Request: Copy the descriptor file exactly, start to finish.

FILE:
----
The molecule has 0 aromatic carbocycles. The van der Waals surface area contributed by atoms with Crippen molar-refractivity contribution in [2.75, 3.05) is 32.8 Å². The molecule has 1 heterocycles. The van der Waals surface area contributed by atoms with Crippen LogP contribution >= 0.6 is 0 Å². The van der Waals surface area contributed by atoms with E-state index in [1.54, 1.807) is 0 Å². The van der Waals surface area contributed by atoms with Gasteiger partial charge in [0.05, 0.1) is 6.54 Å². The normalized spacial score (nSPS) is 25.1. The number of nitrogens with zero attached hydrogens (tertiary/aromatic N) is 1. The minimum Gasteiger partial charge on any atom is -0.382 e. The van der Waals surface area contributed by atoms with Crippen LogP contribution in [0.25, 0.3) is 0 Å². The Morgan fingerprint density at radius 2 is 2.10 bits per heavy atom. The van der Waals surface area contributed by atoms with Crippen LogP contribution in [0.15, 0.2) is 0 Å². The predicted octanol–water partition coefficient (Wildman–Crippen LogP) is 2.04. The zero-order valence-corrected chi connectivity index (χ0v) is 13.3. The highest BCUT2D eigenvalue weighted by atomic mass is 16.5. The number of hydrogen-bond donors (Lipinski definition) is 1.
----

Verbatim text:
The molecule has 0 aromatic carbocycles. The van der Waals surface area contributed by atoms with Crippen molar-refractivity contribution in [2.75, 3.05) is 32.8 Å². The molecule has 1 heterocycles. The van der Waals surface area contributed by atoms with Crippen LogP contribution >= 0.6 is 0 Å². The van der Waals surface area contributed by atoms with E-state index in [1.54, 1.807) is 0 Å². The van der Waals surface area contributed by atoms with Gasteiger partial charge in [0.05, 0.1) is 6.54 Å². The normalized spacial score (nSPS) is 25.1. The number of nitrogens with zero attached hydrogens (tertiary/aromatic N) is 1. The minimum Gasteiger partial charge on any atom is -0.382 e. The van der Waals surface area contributed by atoms with Crippen LogP contribution in [0.25, 0.3) is 0 Å². The Morgan fingerprint density at radius 2 is 2.10 bits per heavy atom. The van der Waals surface area contributed by atoms with Crippen LogP contribution in [0.15, 0.2) is 0 Å². The predicted octanol–water partition coefficient (Wildman–Crippen LogP) is 2.04. The zero-order valence-corrected chi connectivity index (χ0v) is 13.3. The highest BCUT2D eigenvalue weighted by atomic mass is 16.5. The number of hydrogen-bond donors (Lipinski definition) is 1.